I talk to local businesses every day about their visibility in search results. And what amazes me is how many have no idea what their Google Place page is. I’ll pull it up in front of them, show them the information that Google, in one tidy page, has compiled on their business. And there is this kind of amazed reaction- “Hey- will you look at that!” Kind of like magic.
All of this info on who they are, where they’re located, what kind of business they are– all set for consumers to use when they do a local search on a computer or mobile phone. Of course, a good portion of the info in there can be wrong — since they never claimed, corrected and added info to this very basic, machine-compiled data. (which, when they realize that fact, then creates a different reaction). But the fact that there is a page about their business on the web that plays a big part as to whether they will make a lot of money at what they do, or very little money—and they are clueless about its existence– continues to stun me. And since estimates are that only 4 to 5% of businesses have actually made the effort to claim their Place Page, I guess it’s not just the people I’m talking to that could use some enlightenment.
So here is another piece of data hot off the wires as to why I think businesses large and small might want to wake up and smell the java.
New Emphasis on Google Places Page
Hitwise just reported some data recently that is hinting at a trend that I believe is going to rapidly accelerate. And that trend is that the Google Place page is going to become a vital “second site” for many businesses.
The recent algorithm change for Google Places in late October 2010 shifted more emphasis to the Place Page for each business. More data from the Place page is surfaced in local search results. And new, more obvious links to the Place Page from these results mean more people going directly to these pages in both Local and Mobile Searches. Data to confirm this has been difficult to find, but the first indication hinting at this was reported by Hitwise in their December data on the search engines.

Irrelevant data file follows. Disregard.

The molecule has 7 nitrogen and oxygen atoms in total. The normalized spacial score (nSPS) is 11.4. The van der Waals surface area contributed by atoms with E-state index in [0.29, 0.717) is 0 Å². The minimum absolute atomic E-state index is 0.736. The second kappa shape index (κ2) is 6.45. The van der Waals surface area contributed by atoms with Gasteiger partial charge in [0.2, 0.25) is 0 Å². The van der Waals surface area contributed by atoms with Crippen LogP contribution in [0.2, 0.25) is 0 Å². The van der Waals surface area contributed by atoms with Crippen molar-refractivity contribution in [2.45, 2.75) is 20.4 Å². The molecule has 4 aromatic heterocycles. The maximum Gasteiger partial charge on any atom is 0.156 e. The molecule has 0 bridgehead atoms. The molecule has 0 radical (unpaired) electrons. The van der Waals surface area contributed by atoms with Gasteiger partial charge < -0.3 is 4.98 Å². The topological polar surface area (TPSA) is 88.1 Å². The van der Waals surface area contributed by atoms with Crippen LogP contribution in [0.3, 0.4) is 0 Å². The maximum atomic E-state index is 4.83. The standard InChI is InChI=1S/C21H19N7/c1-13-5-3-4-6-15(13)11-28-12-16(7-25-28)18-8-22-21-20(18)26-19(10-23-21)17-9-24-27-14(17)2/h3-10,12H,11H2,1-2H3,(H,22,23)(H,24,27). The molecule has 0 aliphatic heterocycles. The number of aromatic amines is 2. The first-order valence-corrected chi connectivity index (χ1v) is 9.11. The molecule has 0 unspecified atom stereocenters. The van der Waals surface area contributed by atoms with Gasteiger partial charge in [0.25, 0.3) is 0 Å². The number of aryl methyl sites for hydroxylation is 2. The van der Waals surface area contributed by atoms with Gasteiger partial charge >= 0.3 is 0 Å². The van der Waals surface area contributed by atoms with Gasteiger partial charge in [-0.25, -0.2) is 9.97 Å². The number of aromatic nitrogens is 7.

The December data shows that for Bing powered search (meaning now both Bing and Yahoo), 81% of searches resulted in a visit to a web site. In contrast, only 65% of Google’s searches resulted in users then leaving Google to travel to an outside site. So either Google search stinks (which last time I checked seems less than likely), or Google users are finding what they need without ever actually going to an external site. As Search Engine News commented in their January newsletter (subscription required):
That’s a fairly important metric, it tells you that Bing is much more likely to send a Web site traffic than Google, if their market share were the same. We have to wonder if that rate is due to the recent incorporation of Google Local into the search results, and Google’s recent push to drive traffic into Google Places.
While this search click through data is definitely a signal of the impact of Google’s wider strategy of retaining searchers on its own pages (rather than sending them to the sites that are creating the content Google is scraping) it also hints at the larger trend of increasing focus on the Place Page. It may be time for you to focus a whole lot more on this page too.